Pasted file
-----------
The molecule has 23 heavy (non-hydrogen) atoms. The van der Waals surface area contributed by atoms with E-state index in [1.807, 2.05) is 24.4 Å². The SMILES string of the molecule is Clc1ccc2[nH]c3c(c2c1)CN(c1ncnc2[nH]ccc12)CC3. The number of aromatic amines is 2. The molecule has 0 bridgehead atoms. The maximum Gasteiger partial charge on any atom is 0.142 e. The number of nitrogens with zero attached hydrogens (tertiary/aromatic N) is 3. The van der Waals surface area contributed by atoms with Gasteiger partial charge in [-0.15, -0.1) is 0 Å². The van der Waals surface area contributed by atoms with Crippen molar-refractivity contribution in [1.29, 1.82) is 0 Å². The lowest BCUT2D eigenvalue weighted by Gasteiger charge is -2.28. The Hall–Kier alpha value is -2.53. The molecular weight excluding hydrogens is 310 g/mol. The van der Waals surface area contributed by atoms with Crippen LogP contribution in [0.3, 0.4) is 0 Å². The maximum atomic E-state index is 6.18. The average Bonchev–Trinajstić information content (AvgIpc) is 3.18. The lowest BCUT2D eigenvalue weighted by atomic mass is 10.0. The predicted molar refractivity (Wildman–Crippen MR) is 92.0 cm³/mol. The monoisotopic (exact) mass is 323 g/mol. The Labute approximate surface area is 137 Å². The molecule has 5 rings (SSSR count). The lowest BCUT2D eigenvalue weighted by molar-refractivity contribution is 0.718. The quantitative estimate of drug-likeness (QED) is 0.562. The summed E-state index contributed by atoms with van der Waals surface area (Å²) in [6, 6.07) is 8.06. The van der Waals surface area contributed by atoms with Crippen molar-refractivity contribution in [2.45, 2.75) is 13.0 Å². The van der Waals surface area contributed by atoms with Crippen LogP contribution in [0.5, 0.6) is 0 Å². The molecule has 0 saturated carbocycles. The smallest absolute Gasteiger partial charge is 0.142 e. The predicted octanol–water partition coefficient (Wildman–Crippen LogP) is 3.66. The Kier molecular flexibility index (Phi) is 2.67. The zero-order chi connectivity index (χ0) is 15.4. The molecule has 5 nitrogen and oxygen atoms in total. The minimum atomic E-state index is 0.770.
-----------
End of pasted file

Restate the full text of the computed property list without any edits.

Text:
The molecule has 23 heavy (non-hydrogen) atoms. The van der Waals surface area contributed by atoms with E-state index in [1.807, 2.05) is 24.4 Å². The SMILES string of the molecule is Clc1ccc2[nH]c3c(c2c1)CN(c1ncnc2[nH]ccc12)CC3. The number of aromatic amines is 2. The molecule has 0 bridgehead atoms. The maximum Gasteiger partial charge on any atom is 0.142 e. The number of nitrogens with zero attached hydrogens (tertiary/aromatic N) is 3. The van der Waals surface area contributed by atoms with Gasteiger partial charge in [-0.15, -0.1) is 0 Å². The van der Waals surface area contributed by atoms with Crippen molar-refractivity contribution in [1.29, 1.82) is 0 Å². The lowest BCUT2D eigenvalue weighted by Gasteiger charge is -2.28. The Hall–Kier alpha value is -2.53. The molecular weight excluding hydrogens is 310 g/mol. The van der Waals surface area contributed by atoms with Crippen LogP contribution in [0.3, 0.4) is 0 Å². The maximum atomic E-state index is 6.18. The average Bonchev–Trinajstić information content (AvgIpc) is 3.18. The lowest BCUT2D eigenvalue weighted by atomic mass is 10.0. The predicted molar refractivity (Wildman–Crippen MR) is 92.0 cm³/mol. The monoisotopic (exact) mass is 323 g/mol. The Labute approximate surface area is 137 Å². The molecule has 5 rings (SSSR count). The lowest BCUT2D eigenvalue weighted by molar-refractivity contribution is 0.718. The quantitative estimate of drug-likeness (QED) is 0.562. The summed E-state index contributed by atoms with van der Waals surface area (Å²) in [6, 6.07) is 8.06. The van der Waals surface area contributed by atoms with Crippen molar-refractivity contribution in [2.45, 2.75) is 13.0 Å². The van der Waals surface area contributed by atoms with Crippen LogP contribution in [0.5, 0.6) is 0 Å². The molecule has 0 saturated carbocycles. The smallest absolute Gasteiger partial charge is 0.142 e. The predicted octanol–water partition coefficient (Wildman–Crippen LogP) is 3.66. The Kier molecular flexibility index (Phi) is 2.67. The zero-order chi connectivity index (χ0) is 15.4. The molecule has 5 nitrogen and oxygen atoms in total. The minimum atomic E-state index is 0.770.